From every angle the all-new Kia Cerato sedan displays a sleek, almost futuristic look, but the low sporty appearance belies the fact that there is more space inside the passenger cabin than in the previous model.

Despite being lower, the new Cerato sedan (a hatch is due to arrive in Australia midway through August) is longer and wider and has a longer wheelbase.

Even with the sporty roofline head room has been improved up front by lowering the seat hip line, there’s also more leg room and occupants can spread their wings into increased shoulder space. Overhangs front and back have been trimmed, yet the boot is bigger than before and takes up to 420 litres of cargo.

Engine and transmission

Kia Cerato sedan comes in three specifications – S, Si and SLi – all with a choice of six-speed manual or six-speed automatic transmissions, the S hooked up to a 1.8-litre four-cylinder multi-point fuel injected (MPI) engine, while the Si and SLi enjoy the extra boost of a 2.0-litre gasoline direct injection (GDI) motor.

Fuel consumption during our week’s test was in the high fives and low sixes on the open road, but 11 to 12 litres per hundred kilometres around town. A generous 50-litre fuel tank has the Cerato comfortably cruising more than 600 kilometres between fill-ups.

The six-speed automatic transmission features fully automatic operation or Sport mode engaged by moving the lever towards the driver when in Drive. Not many drivers ever use this feature, but it’s there for those who like to have a say over what gear the car is in. The steering wheel has tilt-and-rake adjustment. Instruments and controls are purposefully directed at the driver.

Safety

Active safety items include electronic stability control and vehicle stability management that works with the ESC to provide ‘corrective’ steering inputs to help the driver avoid loss of control, especially on mixed wet and dry road surfaces, front corner and rear parking sensors. Passive safety sees the car with are six airbags and the Cerato has been given a four-star Australian NCAP rating.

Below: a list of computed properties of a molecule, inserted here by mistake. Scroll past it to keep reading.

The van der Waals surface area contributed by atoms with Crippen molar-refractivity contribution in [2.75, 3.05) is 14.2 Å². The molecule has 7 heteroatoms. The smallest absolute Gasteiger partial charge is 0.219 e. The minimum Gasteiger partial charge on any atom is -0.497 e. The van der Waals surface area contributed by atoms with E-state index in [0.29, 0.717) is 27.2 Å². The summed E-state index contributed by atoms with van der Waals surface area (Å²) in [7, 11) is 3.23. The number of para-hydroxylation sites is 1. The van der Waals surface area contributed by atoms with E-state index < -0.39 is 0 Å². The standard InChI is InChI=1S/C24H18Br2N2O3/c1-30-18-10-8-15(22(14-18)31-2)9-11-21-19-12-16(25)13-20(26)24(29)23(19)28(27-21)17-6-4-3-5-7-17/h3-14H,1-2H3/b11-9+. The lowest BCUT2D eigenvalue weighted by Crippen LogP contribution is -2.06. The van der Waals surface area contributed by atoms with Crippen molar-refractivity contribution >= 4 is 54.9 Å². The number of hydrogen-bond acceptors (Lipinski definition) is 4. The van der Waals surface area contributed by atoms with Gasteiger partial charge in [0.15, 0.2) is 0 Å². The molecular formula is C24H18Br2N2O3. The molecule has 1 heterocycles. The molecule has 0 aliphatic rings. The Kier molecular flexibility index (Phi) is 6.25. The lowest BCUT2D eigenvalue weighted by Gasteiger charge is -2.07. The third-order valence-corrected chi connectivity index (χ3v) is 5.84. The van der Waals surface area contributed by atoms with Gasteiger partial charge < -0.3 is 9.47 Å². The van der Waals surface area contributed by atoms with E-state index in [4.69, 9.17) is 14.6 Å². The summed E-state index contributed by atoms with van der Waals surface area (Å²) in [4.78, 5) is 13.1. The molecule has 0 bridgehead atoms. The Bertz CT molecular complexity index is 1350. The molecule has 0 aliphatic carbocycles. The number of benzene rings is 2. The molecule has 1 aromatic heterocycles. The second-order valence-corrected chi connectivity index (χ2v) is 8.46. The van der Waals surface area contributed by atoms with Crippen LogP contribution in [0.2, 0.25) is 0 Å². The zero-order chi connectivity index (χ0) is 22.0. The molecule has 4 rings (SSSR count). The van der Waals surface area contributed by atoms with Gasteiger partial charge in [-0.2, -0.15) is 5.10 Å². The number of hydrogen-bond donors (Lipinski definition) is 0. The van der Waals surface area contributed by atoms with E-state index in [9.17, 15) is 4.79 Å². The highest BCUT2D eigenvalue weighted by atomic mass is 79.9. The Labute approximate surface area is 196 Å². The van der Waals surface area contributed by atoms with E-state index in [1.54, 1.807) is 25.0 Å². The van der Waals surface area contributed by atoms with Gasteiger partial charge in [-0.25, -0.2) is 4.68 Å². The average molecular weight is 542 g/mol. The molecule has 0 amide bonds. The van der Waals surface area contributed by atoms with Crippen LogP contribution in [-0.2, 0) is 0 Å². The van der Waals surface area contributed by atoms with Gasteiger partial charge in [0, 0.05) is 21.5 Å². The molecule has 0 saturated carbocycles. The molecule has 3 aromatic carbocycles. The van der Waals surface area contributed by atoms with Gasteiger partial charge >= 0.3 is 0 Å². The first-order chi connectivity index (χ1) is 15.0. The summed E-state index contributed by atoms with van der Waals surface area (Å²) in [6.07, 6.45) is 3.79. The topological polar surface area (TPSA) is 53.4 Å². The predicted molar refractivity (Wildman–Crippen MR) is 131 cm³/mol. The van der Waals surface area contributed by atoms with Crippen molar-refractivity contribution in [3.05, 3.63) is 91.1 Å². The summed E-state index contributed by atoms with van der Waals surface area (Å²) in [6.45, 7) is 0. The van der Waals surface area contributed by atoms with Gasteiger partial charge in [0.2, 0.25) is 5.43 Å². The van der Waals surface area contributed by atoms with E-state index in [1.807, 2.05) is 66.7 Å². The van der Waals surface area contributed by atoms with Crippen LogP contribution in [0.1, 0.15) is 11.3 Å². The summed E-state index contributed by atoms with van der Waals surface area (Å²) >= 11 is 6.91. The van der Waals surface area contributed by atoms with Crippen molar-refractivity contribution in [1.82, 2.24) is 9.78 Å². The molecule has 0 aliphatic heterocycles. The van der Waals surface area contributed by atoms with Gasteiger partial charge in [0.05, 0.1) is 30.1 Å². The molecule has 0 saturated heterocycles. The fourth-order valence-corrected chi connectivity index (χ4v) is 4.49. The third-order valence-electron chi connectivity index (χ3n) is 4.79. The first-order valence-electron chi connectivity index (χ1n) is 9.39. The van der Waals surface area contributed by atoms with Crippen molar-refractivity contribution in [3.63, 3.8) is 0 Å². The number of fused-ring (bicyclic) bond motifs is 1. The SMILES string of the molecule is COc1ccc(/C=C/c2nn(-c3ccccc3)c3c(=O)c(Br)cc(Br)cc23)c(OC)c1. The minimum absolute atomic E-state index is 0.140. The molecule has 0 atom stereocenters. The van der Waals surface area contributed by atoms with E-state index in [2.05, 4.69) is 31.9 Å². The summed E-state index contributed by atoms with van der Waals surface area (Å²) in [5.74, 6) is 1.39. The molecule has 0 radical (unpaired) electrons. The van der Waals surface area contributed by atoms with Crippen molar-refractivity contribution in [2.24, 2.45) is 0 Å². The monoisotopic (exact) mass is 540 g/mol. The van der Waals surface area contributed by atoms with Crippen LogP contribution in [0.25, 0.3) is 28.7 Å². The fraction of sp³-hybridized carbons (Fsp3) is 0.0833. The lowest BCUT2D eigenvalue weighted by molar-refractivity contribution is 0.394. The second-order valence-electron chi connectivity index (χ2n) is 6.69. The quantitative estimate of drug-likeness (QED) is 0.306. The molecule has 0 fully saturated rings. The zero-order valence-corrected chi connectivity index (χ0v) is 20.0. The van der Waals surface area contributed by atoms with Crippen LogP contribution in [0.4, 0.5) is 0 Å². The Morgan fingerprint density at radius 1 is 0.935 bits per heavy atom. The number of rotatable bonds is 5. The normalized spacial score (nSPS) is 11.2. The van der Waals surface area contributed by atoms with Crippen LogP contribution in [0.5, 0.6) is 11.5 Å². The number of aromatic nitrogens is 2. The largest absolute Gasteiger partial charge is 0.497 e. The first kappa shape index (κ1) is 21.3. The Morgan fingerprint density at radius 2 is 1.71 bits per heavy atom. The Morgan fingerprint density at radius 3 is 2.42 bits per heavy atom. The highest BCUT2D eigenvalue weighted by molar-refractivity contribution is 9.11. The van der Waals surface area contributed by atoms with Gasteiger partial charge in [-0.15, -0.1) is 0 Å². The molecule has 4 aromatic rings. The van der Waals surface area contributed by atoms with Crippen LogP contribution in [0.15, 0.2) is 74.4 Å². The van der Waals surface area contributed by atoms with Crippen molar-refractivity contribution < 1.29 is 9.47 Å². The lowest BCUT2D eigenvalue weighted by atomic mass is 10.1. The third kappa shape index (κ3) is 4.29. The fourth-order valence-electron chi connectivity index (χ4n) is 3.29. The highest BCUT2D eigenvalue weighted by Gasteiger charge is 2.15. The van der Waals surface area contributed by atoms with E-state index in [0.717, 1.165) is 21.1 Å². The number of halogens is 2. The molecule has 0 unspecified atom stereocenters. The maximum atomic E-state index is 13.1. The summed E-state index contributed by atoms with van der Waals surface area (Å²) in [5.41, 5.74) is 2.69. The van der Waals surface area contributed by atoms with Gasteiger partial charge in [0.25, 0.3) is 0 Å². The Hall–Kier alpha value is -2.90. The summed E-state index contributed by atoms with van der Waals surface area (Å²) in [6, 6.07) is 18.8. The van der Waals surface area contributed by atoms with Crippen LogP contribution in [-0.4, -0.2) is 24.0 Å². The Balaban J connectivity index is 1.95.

Equipment

All Cerato sedans have projector-style headlamps, powered front and rear windows, keyless entry, cruise control, trip computer with external temperature display, and front corner and rear parking sensors. Connectivity is by a USB/iPod compatible radio/CD player with six speakers and Bluetooth hands-free

Cerato Si adds 16-inch alloy wheels, chrome exterior highlights, electric folding door mirrors, automatic headlights, rear seat air vents, a 4.3-inch touch-screen audio system with LCD display, push button start and smart key and a reversing camera.

Driving

We were most impressed with the solid feel of the gen-three Kia Cerato. It’s almost as good as many European cars. The new Cerato, like all Kias of the latest models sold in Australia, had a considerable amount of local input in the suspension and steering. While some of the early Aussie-modified Kias can be on the firm side, this new Cerato is impressively smooth in its ride, even over badly corrugated roads.

This added comfort may be due to the fact that the suspension guys have backed off a little on the sportiness of the Cerato. Resulting in handling that is safe rather than exciting. Which is what typical buyers expect from a car in this class.

Noise, vibration and harshness have been minimised by a stiffer body shell and new vibration-damping front subframe mountings. The rear parcel shelf and cargo bay have insulating filling. In addition, the front side chassis members, A-pillar and side sills are filled with acoustic foam and there is a dynamic damper fitted to the shorter of the front drive shafts.

The electric power steering has three settings to match customer preference with Normal, Sport and Comfort modes, the effort required to turn the wheel varies with mode, while the number of turns lock-to-lock remains the same. It’s hard to go past Comfort mode for day-to-day city driving.

Storage is good, thanks to a glovebox that’s grown by 30 per cent, front door pockets capable of holding a 700-ml bottle and rear door holders for 500-ml bottles. The centre console incorporates a covered two-litre multi-box, ahead of the gear lever, twin cup holders, behind the gearshift and on the rear centre armrest a 5.6 litre box between the front seats. Soft-touch materials further enhance cabin surroundings.

Verdict

Though style is likely to be the big talking point in the new Kia Cerato sedan, there’s a lot more to be considered. It has decent handling that’s tuned for Australian drivers and roads, it’s well equipped and sells at a highly competitive price.